July 2011: Looking for baby names? Find out eight things every modern parent must know.
“When did naming babies become so damn hard?!”
A few generations ago, no one really gave a second thought to baby names. It was thumbs down to individuality, thumbs up to cultural naming formulas. So the first-born of Keralite Christians and Palghat Iyers carried the dad's parent's name; the second kid got the mom's parent's. There's the Maharshtrian rule: generic first name + father's name + ancestors' village+kar... and so on, right?
Cut to 2011. One of our mothers tells me that she and her husband have been agonising about what to name their to-be-born since she conceived. “That's it, I'm calling him Bozo from Love Story," she laughs, then adds seriously: "We're so fed up that sometimes I wonder if the quest for the perfect name is a waste of time. What's in a name anyway? ”
A Lot's in a Name
In his study on names published in the Journal of Human Resources, Professor David Figlio asserts that people should be more aware of the power of names. Agrees psychiatrist Dr Dhawale, “Most people form a mental image when they hear a name, and create an opinion from the get-go. If children are treated differently because of their names, they are bound to behave differently.”
Oh-ho, that's a lot of pressure! Don't worry, help's here. I've come up with some modern-day guidelines for parents-to-be to get their babies' names just right. Why don't you write in with your name suggestions to help Baby Bozo's mother, and others, out!
1 Avoid the usual: (Particularly if you have a common surname.) Today, getting first name-last name email IDs and a website, and being easy to find on Google is a huge advantage. Though the Pooja Mishra I know is a much-talked-about banker, her achievements are buried under thousands of 'hot' links to a VJ. Unusual spellings of common names have pitfalls too: “People just assume the spelling of a common name,” rues Archhana from Pune. “Though I always specify, I have heaps of misspelt documents and most get my email ID wrong.”
But, choosing too off-beat a name—Gwyneth Paltrow's daughter's called Apple—is also a no-no. In his book, Baby Name Report Card, psychology professor Albert Mehrabian says, “Parents who make up bizarre names for their children are ignorant, arrogant or just foolish.”
2 Explore unisex names: Though we've heard unisex names—Gurdeep, Rahat, Misbah, Prem—not many see the point. Karan, whose parents are the unfortunate combination of a male Anju and female Chirag, says emphatically, “I will never give my kids unisex names. They just cause complications and confusion.”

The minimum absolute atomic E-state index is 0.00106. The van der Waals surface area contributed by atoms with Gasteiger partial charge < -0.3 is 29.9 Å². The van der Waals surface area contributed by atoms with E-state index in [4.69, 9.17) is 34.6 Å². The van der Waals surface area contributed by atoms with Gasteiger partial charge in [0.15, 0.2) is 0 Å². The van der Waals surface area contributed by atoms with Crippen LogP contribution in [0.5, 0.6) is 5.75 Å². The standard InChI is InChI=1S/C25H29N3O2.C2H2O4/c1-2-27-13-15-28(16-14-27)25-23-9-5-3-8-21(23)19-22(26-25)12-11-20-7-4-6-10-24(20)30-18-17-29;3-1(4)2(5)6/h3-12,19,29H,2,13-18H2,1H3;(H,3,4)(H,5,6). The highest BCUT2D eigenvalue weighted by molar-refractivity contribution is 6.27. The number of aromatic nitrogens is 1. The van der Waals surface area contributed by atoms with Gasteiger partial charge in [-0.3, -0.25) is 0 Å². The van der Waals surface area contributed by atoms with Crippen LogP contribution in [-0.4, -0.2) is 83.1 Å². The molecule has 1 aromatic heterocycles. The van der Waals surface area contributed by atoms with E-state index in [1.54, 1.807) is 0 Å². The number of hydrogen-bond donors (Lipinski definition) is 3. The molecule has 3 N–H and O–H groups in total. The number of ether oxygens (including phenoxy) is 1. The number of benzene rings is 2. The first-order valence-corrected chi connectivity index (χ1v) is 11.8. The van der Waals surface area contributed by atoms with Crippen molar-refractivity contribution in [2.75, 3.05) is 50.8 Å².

But, there are advantages. Mehrabian's study on instinctive reactions to unisex names found that men with unisex names are perceived as caring and giving. Unisex names on women were associated with power and success. More important are Figlio's findings: “Girls whose names are judged more feminine are often typecast.” According to his study, they are less likely to pursue advanced maths or physics, traditionally seen as predominantly male, because people would not expect them to. So if you're hoping to open a world of opportunities for your little girl, stay away from too feminine-sounding a name.
3 Check associations: Adolf... there, you thought it yourself, didn't you? Choosing a name with instant negative (or positive) connotations is not a good idea. Will a Shah Rukh ever emerge from his namesake's shadow?
4 Check meaning: No matter how lyrical a name, don't subject your child to it if the meaning is not inspiring, or at least neutral. I've had conversations with a Suvidha and a Manoranjan, and they tell me it hasn't been pleasant. “I'm used to it now, but come on, 'entertainment'?!”
5 Translate: Our kids will interact with far more people and languages than ever before. A Google search to figure out what a name means in popular languages and cultures is absolutely essential. “My parents had no clue,” Sushi George tells me, “and I was blissfully unaware too... until Jap food invaded India.” Don't get too cautious, just avoid the major bloopers, like Hardik!
6 Try the name-initials combo: We've heard the PK Tuli/Dubey jokes, and Bose DK even made it into a song... In real life, an unflattering name-initials combo can provide fodder for a lot of bullying. Think hard before naming your young one Bhavesh Ravi Arora, okay?
7 Simplify: It's no wonder that you know Abdul Rashid Salim Salman Khan merely as Salman Khan. Three words in a name is just about as many as will stick... any more will just complicate official paperwork. So will long names with unusual spellings.
8 Nip nicknames: How many people do you only know by their nicknames? An accepted shortening is fine, like Rajeev to Raju; it's the childish Tuntuns and Papoos that children struggle to shake. As loving as nicknames are, their overuse can throw your children's private/public identity and fuel complexes.
Author Khushwant Singh was once a Khushal: “I hated it because of its abbreviation Shalee... At school, boys tortured me by chanting a doggerel: Shalee Shoolie, Bagh dee Moolee (This shalee or shoolee is the radish of some garden). I got rid of Khushal and changed it to Khushwant to rhyme with my elder brother's name Bhagwant.”
What are the options you're considering for your babies' names? Have these tips helped you find what you're looking for? Send in your shortlists and suggestions... and save Baby Bozo from getting that name!
* No names were changed to protect identities!
This article appeared on Yowoto—a now-defunct parenting website startup that I helped incubate as Editor-in-chief—in July 2011.
While I’m now a firm childless antinatalist, my politics weren’t fully formed when I took this short-lived assignment to explore the digital side of publishing (though it was never a good fit). Nonetheless, some of the articles I wrote at the time are interesting.